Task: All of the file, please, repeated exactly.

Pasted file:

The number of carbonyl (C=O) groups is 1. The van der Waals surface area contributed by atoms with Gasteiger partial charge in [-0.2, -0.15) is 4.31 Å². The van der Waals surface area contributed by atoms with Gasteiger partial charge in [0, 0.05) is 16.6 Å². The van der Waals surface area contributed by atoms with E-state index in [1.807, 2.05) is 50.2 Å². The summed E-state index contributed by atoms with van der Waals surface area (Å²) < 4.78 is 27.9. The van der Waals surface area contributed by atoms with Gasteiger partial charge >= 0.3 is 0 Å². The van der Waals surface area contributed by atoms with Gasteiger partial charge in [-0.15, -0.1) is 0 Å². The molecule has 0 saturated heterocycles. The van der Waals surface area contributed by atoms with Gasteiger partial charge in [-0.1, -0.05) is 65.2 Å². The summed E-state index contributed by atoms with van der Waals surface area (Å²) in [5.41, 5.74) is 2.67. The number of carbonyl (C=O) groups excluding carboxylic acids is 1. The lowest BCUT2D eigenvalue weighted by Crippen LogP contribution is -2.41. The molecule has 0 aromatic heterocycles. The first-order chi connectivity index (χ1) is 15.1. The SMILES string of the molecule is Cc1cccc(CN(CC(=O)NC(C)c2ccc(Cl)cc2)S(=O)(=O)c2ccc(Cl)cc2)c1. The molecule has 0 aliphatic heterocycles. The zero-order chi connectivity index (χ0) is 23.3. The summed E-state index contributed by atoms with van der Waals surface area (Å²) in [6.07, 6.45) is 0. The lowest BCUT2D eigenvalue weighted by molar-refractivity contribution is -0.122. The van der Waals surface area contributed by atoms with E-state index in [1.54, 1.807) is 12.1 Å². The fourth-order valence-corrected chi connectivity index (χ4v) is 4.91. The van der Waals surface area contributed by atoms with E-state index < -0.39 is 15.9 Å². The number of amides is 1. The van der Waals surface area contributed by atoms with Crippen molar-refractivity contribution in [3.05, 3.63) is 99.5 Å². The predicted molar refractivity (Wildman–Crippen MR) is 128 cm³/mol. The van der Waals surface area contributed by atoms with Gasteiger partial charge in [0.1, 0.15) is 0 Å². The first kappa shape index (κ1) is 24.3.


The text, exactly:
The number of carbonyl (C=O) groups is 1. The van der Waals surface area contributed by atoms with Gasteiger partial charge in [-0.2, -0.15) is 4.31 Å². The van der Waals surface area contributed by atoms with Gasteiger partial charge in [0, 0.05) is 16.6 Å². The van der Waals surface area contributed by atoms with E-state index in [1.807, 2.05) is 50.2 Å². The summed E-state index contributed by atoms with van der Waals surface area (Å²) < 4.78 is 27.9. The van der Waals surface area contributed by atoms with Gasteiger partial charge >= 0.3 is 0 Å². The van der Waals surface area contributed by atoms with Gasteiger partial charge in [-0.15, -0.1) is 0 Å². The molecule has 0 saturated heterocycles. The van der Waals surface area contributed by atoms with Gasteiger partial charge in [-0.1, -0.05) is 65.2 Å². The summed E-state index contributed by atoms with van der Waals surface area (Å²) in [5.41, 5.74) is 2.67. The number of carbonyl (C=O) groups excluding carboxylic acids is 1. The lowest BCUT2D eigenvalue weighted by Crippen LogP contribution is -2.41. The molecule has 0 aromatic heterocycles. The first-order chi connectivity index (χ1) is 15.1. The SMILES string of the molecule is Cc1cccc(CN(CC(=O)NC(C)c2ccc(Cl)cc2)S(=O)(=O)c2ccc(Cl)cc2)c1. The molecule has 0 aliphatic heterocycles. The zero-order chi connectivity index (χ0) is 23.3. The summed E-state index contributed by atoms with van der Waals surface area (Å²) in [6.07, 6.45) is 0. The lowest BCUT2D eigenvalue weighted by molar-refractivity contribution is -0.122. The van der Waals surface area contributed by atoms with E-state index in [1.54, 1.807) is 12.1 Å². The fourth-order valence-corrected chi connectivity index (χ4v) is 4.91. The van der Waals surface area contributed by atoms with E-state index < -0.39 is 15.9 Å². The number of amides is 1. The van der Waals surface area contributed by atoms with Crippen molar-refractivity contribution in [3.05, 3.63) is 99.5 Å². The predicted molar refractivity (Wildman–Crippen MR) is 128 cm³/mol. The van der Waals surface area contributed by atoms with Gasteiger partial charge in [0.1, 0.15) is 0 Å². The first kappa shape index (κ1) is 24.3.